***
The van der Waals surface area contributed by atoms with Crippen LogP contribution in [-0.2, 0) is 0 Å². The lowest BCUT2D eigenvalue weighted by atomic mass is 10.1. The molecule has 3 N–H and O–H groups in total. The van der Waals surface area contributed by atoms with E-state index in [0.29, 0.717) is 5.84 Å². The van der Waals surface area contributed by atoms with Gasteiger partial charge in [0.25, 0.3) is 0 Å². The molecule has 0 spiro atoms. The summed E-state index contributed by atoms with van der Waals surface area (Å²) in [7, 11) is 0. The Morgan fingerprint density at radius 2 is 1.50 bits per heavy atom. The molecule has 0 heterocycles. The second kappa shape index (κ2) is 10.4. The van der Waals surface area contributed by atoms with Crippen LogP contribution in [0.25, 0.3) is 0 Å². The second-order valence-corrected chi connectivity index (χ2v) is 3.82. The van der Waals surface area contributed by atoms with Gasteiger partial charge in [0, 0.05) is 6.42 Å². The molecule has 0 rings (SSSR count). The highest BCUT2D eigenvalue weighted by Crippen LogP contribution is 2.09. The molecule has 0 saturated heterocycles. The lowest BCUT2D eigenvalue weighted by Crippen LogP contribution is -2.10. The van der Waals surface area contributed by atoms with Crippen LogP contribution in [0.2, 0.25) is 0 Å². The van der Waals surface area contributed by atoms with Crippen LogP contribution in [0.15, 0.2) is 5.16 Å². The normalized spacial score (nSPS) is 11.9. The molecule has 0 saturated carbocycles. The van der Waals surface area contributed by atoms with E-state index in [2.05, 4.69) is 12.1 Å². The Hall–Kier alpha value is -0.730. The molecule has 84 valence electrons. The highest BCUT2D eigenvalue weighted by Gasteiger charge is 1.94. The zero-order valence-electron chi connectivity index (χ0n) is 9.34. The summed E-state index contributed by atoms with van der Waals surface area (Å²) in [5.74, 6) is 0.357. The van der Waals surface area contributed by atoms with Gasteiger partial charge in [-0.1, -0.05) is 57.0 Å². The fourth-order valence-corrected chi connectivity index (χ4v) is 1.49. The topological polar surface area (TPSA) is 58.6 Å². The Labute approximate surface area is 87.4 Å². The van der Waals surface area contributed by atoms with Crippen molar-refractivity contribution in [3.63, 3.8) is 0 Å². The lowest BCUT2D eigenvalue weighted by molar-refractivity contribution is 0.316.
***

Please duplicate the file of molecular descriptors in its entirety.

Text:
The van der Waals surface area contributed by atoms with Crippen LogP contribution in [-0.2, 0) is 0 Å². The lowest BCUT2D eigenvalue weighted by atomic mass is 10.1. The molecule has 3 N–H and O–H groups in total. The van der Waals surface area contributed by atoms with E-state index in [0.29, 0.717) is 5.84 Å². The van der Waals surface area contributed by atoms with Gasteiger partial charge in [0.25, 0.3) is 0 Å². The molecule has 0 spiro atoms. The summed E-state index contributed by atoms with van der Waals surface area (Å²) in [7, 11) is 0. The Morgan fingerprint density at radius 2 is 1.50 bits per heavy atom. The molecule has 0 heterocycles. The second kappa shape index (κ2) is 10.4. The van der Waals surface area contributed by atoms with Crippen LogP contribution in [0.25, 0.3) is 0 Å². The second-order valence-corrected chi connectivity index (χ2v) is 3.82. The van der Waals surface area contributed by atoms with Gasteiger partial charge in [0, 0.05) is 6.42 Å². The molecule has 0 rings (SSSR count). The highest BCUT2D eigenvalue weighted by Crippen LogP contribution is 2.09. The molecule has 0 saturated heterocycles. The lowest BCUT2D eigenvalue weighted by Crippen LogP contribution is -2.10. The van der Waals surface area contributed by atoms with Crippen LogP contribution in [0.2, 0.25) is 0 Å². The van der Waals surface area contributed by atoms with Crippen LogP contribution in [0.15, 0.2) is 5.16 Å². The normalized spacial score (nSPS) is 11.9. The molecule has 0 saturated carbocycles. The van der Waals surface area contributed by atoms with E-state index in [2.05, 4.69) is 12.1 Å². The Hall–Kier alpha value is -0.730. The molecule has 84 valence electrons. The highest BCUT2D eigenvalue weighted by Gasteiger charge is 1.94. The zero-order valence-electron chi connectivity index (χ0n) is 9.34. The summed E-state index contributed by atoms with van der Waals surface area (Å²) in [5.74, 6) is 0.357. The van der Waals surface area contributed by atoms with Gasteiger partial charge in [-0.1, -0.05) is 57.0 Å². The fourth-order valence-corrected chi connectivity index (χ4v) is 1.49. The topological polar surface area (TPSA) is 58.6 Å². The Labute approximate surface area is 87.4 Å². The van der Waals surface area contributed by atoms with Crippen molar-refractivity contribution in [3.63, 3.8) is 0 Å². The lowest BCUT2D eigenvalue weighted by molar-refractivity contribution is 0.316.